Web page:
Staff Publications

Staff Publications

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    'Staff publications' is the digital repository of Wageningen University & Research

    'Staff publications' contains references to publications authored by Wageningen University staff from 1976 onward.

    Publications authored by the staff of the Research Institutes are available from 1995 onwards.

    Full text documents are added when available. The database is updated daily and currently holds about 240,000 items, of which 72,000 in open access.

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Record number 66648
Title Analysis of a genomic segment of white spot syndrome virus of shrimp containing ribonucleotide reductase genes and repeat regions
Author(s) Hulten, M.C.W. van; Tsai, M.F.; Schipper, C.A.; Lo, C.F.; Kou, G.H.; Vlak, J.M.
Source Journal of General Virology 81 (2000). - ISSN 0022-1317 - p. 307 - 316.
Department(s) Laboratory of Virology
PE&RC
Publication type Refereed Article in a scientific journal
Publication year 2000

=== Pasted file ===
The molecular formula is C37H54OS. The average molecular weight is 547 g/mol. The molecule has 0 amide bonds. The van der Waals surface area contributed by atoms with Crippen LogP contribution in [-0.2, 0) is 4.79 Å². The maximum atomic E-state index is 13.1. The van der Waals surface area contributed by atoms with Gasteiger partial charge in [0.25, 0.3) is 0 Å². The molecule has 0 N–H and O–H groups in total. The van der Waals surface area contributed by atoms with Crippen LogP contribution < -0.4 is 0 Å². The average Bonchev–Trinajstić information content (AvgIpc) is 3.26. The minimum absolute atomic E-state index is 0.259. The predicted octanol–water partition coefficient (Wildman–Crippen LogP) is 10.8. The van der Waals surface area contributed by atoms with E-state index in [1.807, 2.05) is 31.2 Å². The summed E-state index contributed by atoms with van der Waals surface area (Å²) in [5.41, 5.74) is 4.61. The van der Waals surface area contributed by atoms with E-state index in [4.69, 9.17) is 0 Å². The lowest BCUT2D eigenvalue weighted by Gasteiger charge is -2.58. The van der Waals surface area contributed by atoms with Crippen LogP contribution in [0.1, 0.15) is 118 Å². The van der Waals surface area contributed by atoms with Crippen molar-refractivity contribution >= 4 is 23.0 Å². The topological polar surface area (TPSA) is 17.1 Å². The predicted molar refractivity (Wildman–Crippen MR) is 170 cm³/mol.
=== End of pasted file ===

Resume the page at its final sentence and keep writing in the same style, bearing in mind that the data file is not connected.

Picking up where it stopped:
Abstract White spot syndrome is a worldwide disease of penaeid shrimp. The disease agent is a bacilliform, enveloped virus, white spot syndrome virus (WSSV), with a double-stranded DNA genome that probably contains well over 200 kb. Analysis of a 12?3 kb segment of WSSV DNA revealed eight open reading frames (ORFs), including the genes for the large (RR1) and small (RR2) subunits of ribonucleotide reductase. The rr1 and rr2 genes were separated by 5760 bp, containing several putative ORFs and two domains with multiple sequence repeats. The first domain contained six direct repeats of 54 bp and is part of a coding region. The second domain had one partial and two complete direct repeats of 253 bp at an intergenic location. This repeat, located immediately upstream of rr1, has homologues at several other locations on the WSSV genome. Phylogenetic analysis of RR1 and RR2 indicated that WSSV belongs to the eukaryotic branch of an unrooted parsimonious tree and, further, seems to suggest that WSSV and baculoviruses probably do not share an immediate common ancestor. The present analysis of WSSV favours the view that this virus is either a member of a new genus (Whispovirus) within the Baculoviridae or a member of an entirely new virus family.
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